During the 4th and 3rd millennia BC, Italy was home to complex networks of metalwork exchange, according to a study published in the open-access journal PLOS ONE by Andrea Dolfini of Newcastle University (UK), and Gilberto Artioli and Ivana Angelini of the University of Padova (Italy).

Late Neolithic Italy was home to complex networks of metal exchange
Articulated burial and dismembered human remains from Ponte San Pietro, tomb 22.The chamber tomb is typical of
the Rinaldone burial custom, central Italy, c.3600-2200 BC. Reprinted from Miari 1995 under a CC BY licence,
with permission from Monica Miari, original copyright 1995 [Credit: Dolfini et al, 2020]
Research in recent decades has revealed that copper mining and metalwork in Italy began earlier and included more complex technologies than previously thought. However, relatively little is known about metalwork exchange across the country, especially south of the Alps. In this study, Dolfini and colleagues sought to understand how commonly and how widely copper was imported and exchanged throughout Late Neolithic (Copper Age) Italy.


The researchers conducted an analysis of 20 copper items, including axe-heads, halberds, and daggers, from central Italy dating to the Copper Age, between 3600 and 2200 BC. Comparing archaeological data and chemical signatures of these items to nearby sources of copper ore, as well as to other prehistoric sites, they were able to determine that most of the examined objects were cast from copper mined in Tuscany, with the rest sourced from the western Alps and possibly the French Midi.

Late Neolithic Italy was home to complex networks of metal exchange
Map of the sites mentioned in the article
[Credit: Dolfini et al. 2020]


These results not only confirm the importance of the Tuscan region as a source of copper for Copper Age communities in Italy, reaching as far as the Tyrolean area home of the Alpine Iceman, but also reveal the unexpected finding that non-Tuscan copper was a significant import to the region at this time. These data contribute to a growing picture of multiple independent networks of Copper Age metal exchange in the Alps and neighboring regions. The authors note that future research might uncover other early sources of copper, as well as more details of the interactions between these early trade networks.

The authors add: "The first systematic application of lead isotope analysis (a geological sourcing technique) to Copper Age metal objects from central Italy, 3600-2200 BC, has shed new light on the provenance of the copper used to cast them. The research has revealed that, while some of the copper was sourced from the rich ore deposits of Tuscany, as was expected, some is from further afield. This unforeseen discovery demonstrates that far-reaching metal exchange networks were in operation in prehistoric Europe over a thousand years before the Bronze Age."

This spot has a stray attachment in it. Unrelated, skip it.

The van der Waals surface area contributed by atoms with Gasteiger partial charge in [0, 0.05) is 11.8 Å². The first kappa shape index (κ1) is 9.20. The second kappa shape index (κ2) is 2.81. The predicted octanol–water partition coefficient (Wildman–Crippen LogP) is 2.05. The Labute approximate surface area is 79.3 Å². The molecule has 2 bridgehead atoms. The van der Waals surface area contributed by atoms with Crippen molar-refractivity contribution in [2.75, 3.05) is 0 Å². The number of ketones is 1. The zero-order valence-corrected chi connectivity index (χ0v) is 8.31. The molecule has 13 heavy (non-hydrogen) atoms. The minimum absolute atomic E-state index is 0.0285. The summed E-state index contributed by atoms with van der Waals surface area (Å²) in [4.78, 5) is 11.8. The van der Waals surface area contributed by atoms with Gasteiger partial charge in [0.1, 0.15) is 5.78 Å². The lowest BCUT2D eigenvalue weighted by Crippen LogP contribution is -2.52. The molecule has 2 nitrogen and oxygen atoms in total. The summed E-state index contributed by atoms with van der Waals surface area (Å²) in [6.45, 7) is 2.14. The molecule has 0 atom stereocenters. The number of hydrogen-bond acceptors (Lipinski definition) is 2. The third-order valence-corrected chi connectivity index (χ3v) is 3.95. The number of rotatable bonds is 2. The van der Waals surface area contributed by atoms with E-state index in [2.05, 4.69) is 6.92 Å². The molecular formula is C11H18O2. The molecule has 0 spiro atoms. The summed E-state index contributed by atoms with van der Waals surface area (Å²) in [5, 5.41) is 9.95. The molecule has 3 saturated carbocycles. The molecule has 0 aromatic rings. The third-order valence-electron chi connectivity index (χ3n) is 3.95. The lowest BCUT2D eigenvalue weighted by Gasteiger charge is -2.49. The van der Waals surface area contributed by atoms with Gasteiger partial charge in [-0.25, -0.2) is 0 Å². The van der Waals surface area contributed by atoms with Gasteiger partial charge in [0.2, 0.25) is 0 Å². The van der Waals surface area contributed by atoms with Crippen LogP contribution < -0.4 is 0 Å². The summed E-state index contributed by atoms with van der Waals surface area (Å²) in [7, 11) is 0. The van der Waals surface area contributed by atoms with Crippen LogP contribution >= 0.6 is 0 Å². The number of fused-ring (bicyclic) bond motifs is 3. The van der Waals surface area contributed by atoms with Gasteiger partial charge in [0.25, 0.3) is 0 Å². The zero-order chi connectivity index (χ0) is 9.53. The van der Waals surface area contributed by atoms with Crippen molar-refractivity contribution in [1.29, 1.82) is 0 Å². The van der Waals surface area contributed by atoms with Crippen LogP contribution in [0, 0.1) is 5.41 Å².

Source: Public Library of Science [January 22, 2020]



* This article was originally published here

Viking Boat Carving (Jarlshof), National Museum of Scotland, Edinburgh, December 2019.

Viking Boat Carving (Jarlshof), National Museum of Scotland, Edinburgh, December 2019.



* This article was originally published here

Domesticated wheat has complex parentage


Certain types of domesticated wheat have complicated origins, with genetic contributions from wild and cultivated wheat populations on opposite sides of the Fertile Crescent. Terence Brown and colleagues at the University of Manchester report these findings in a new paper published in the open-access journal PLOS ONE.

Domesticated wheat has complex parentage
Credit: WikiCommons
A wild form of wheat called emmer wheat was one of the first plant species that humans domesticated. Emmer is not grown widely today, but gave rise to the durum wheat used for pasta and hybridized with another grass to make bread wheat, so its domestication was an important step in the transition from hunting and gathering to agriculture.


While the archaeological record suggests that cultivation began in the southern Levant region bordering the eastern edge of the Mediterranean Sea around 9,500 years ago, genetic studies point to an origin in the northern region of the Fertile Crescent, in what is now Turkey. To clarify emmer's origins, researchers screened 189 types of wild and domesticated wheats and used the more that 1 million genetic variations that they identified to piece together the genetic relationships between different kinds of wheat.

Based on the analysis, the researchers propose that an emmer crop, which humans cultivated but had not yet domesticated, spread from the southern Levant to southeast Turkey, where it mixed with a wild emmer population and ultimately yielded the first domesticated variety. The results of this hybridization can be detected in wild emmer plants in Turkey today.


The complex evolutionary relationships between wild emmer and cultivated wheat varieties uncovered by the analysis are similar to the interbreeding that occurred between wild and cultivated populations of other grain crops, such as barley and rice.

The authors add: "We used next-generation DNA sequencing technologies to detect hundreds of thousands of variants in the genomes of wild and cultivated emmer wheat, giving us an unprecedented insight into the complexity of its domestication process. The patterns we observed do not fit well with a simplistic model of fast and localized domestication event but suggest instead a long process of cultivation of wild wheat by hunter-gatherer communities connected throughout the Fertile Crescent, prior to the emergence of a fully domesticated wheat form."

Source: Public Library of Science [January 22, 2020]



* This article was originally published here